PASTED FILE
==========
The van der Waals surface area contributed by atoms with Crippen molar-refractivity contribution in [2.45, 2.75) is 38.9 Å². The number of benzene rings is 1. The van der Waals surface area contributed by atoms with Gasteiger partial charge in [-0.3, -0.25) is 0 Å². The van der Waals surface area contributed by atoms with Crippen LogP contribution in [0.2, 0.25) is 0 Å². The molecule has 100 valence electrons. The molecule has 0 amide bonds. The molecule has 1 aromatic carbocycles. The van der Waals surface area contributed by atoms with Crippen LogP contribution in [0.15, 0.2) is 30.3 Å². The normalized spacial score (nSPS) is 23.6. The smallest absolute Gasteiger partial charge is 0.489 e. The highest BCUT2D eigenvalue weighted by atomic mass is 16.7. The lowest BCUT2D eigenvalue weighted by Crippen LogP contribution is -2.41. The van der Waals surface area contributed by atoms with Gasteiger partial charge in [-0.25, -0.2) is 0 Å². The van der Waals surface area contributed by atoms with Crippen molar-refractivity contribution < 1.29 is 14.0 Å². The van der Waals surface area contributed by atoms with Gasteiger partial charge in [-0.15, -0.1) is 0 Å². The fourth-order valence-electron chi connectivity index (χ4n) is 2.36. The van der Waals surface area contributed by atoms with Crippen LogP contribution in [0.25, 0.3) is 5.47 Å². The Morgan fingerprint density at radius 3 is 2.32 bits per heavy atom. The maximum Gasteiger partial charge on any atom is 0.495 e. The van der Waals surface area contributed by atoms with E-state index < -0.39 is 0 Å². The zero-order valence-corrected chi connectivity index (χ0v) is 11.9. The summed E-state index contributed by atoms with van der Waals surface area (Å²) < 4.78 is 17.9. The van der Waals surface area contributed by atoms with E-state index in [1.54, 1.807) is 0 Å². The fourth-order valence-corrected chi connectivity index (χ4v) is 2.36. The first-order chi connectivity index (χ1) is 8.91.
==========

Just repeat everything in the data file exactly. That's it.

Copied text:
The van der Waals surface area contributed by atoms with Crippen molar-refractivity contribution in [2.45, 2.75) is 38.9 Å². The number of benzene rings is 1. The van der Waals surface area contributed by atoms with Gasteiger partial charge in [-0.3, -0.25) is 0 Å². The van der Waals surface area contributed by atoms with Crippen LogP contribution in [0.2, 0.25) is 0 Å². The molecule has 100 valence electrons. The molecule has 0 amide bonds. The molecule has 1 aromatic carbocycles. The van der Waals surface area contributed by atoms with Crippen LogP contribution in [0.15, 0.2) is 30.3 Å². The normalized spacial score (nSPS) is 23.6. The smallest absolute Gasteiger partial charge is 0.489 e. The highest BCUT2D eigenvalue weighted by atomic mass is 16.7. The lowest BCUT2D eigenvalue weighted by Crippen LogP contribution is -2.41. The van der Waals surface area contributed by atoms with Gasteiger partial charge in [-0.25, -0.2) is 0 Å². The van der Waals surface area contributed by atoms with Crippen molar-refractivity contribution < 1.29 is 14.0 Å². The van der Waals surface area contributed by atoms with Gasteiger partial charge in [-0.15, -0.1) is 0 Å². The fourth-order valence-electron chi connectivity index (χ4n) is 2.36. The van der Waals surface area contributed by atoms with Crippen LogP contribution in [0.25, 0.3) is 5.47 Å². The Morgan fingerprint density at radius 3 is 2.32 bits per heavy atom. The maximum Gasteiger partial charge on any atom is 0.495 e. The van der Waals surface area contributed by atoms with E-state index < -0.39 is 0 Å². The zero-order valence-corrected chi connectivity index (χ0v) is 11.9. The summed E-state index contributed by atoms with van der Waals surface area (Å²) < 4.78 is 17.9. The van der Waals surface area contributed by atoms with E-state index in [1.54, 1.807) is 0 Å². The fourth-order valence-corrected chi connectivity index (χ4v) is 2.36. The first-order chi connectivity index (χ1) is 8.91.